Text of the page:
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Marine Princess Ferry Docked Indefinitely, Cape Verde, Maio

The hydrofoil Ferry Marine Princess remains docked at Praia sea port with no date in sight for the resumption of business. After news indicating that the vessel was paralysed due to the departure of its captain, several A Semana Online sources have revealed additional problems that have combined to keep the embarkation from going out to sea. This is the second time the Marine Princess has been forced to lay idle in the short time it has been operating in Cape Verde, thus dashing expectations that it would help resolve the problematic issue of connections among the country’s southern islands.

Sources close to the vessel’s administration claim that, “Operations have been suspended” not only because the captain left for Angola, but also because, after “investing millions of escudos, administrators have been combating archaic procedures that, in addition to being costly, hinder or even render useless the company’s work,” said the source.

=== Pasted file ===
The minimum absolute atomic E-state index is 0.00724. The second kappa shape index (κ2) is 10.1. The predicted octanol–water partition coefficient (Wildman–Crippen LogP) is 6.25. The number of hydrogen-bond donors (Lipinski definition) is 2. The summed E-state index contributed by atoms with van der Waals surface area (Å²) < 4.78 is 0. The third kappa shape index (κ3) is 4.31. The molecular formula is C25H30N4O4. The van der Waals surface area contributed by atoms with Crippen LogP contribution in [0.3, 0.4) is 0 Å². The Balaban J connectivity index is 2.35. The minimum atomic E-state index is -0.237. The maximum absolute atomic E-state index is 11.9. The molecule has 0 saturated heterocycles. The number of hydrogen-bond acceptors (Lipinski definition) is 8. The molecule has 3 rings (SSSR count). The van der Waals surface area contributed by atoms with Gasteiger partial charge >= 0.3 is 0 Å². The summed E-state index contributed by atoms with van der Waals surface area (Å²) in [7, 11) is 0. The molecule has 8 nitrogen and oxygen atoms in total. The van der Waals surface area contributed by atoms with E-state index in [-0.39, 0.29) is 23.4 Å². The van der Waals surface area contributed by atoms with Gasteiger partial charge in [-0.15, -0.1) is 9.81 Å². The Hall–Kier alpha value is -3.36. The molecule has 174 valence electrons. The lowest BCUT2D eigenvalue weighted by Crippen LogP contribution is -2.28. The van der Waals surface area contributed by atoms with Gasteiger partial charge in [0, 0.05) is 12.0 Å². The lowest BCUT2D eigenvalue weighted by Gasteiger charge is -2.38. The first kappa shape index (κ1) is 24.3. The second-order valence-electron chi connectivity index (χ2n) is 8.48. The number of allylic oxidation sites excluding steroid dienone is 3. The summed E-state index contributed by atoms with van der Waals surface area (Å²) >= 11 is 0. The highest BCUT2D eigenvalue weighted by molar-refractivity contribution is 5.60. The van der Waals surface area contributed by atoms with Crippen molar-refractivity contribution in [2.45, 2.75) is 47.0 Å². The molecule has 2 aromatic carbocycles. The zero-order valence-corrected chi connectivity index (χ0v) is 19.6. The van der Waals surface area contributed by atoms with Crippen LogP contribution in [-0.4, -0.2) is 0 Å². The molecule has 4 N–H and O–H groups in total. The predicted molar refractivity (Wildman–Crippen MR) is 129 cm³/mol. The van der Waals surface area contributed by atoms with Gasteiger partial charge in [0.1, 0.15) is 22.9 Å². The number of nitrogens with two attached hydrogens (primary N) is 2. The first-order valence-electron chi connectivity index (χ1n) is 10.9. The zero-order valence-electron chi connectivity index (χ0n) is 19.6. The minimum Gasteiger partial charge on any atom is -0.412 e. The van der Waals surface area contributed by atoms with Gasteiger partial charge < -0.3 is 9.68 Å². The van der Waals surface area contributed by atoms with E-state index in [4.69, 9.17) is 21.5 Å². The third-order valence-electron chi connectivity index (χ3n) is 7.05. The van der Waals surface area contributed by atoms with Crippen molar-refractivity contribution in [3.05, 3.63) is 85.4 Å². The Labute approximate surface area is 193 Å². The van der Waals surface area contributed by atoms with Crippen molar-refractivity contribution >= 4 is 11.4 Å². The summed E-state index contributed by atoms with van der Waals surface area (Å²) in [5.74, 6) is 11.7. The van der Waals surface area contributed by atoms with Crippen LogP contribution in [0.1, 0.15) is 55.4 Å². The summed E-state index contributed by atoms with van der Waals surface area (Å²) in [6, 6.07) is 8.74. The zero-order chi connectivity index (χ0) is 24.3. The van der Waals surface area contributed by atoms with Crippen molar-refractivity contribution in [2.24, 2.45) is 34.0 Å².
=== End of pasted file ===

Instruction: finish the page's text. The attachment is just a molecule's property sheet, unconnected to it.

As such, the administration of Cape Verde Navalis is waiting for a reaction to a memorandum submitted some time ago aimed at doing away with “parasitical” costs and “archaic and anti-economic procedures.”

In addition to the lack of a captain, the company is hoping authorities will put an end to these “parasitical” costs that they claim make operations unreasonably expensive. Without mentioning to which authorities the memorandum was actually sent, A Semana Online’s source says that the ship will remain docked until these issues are resolved.

The hydrofoil Marine Princess, which had been plying the waters along the Praia-Fogo, Brava route three times a week, is currently sitting at Praia sea port. Connections to the other Leeward Islands were expected to resume during the Christmas and New Year’s holiday, but this will no longer happen.

The ships Praia d’Aguada, Sotavento and Sal Rei travel to the islands of Fogo and Brava twice a week, but even so are unable to meet the demand on the part of would-be travellers, who often take advantage of the holiday season to visit their native islands.

Source: ASemana Online – click here.

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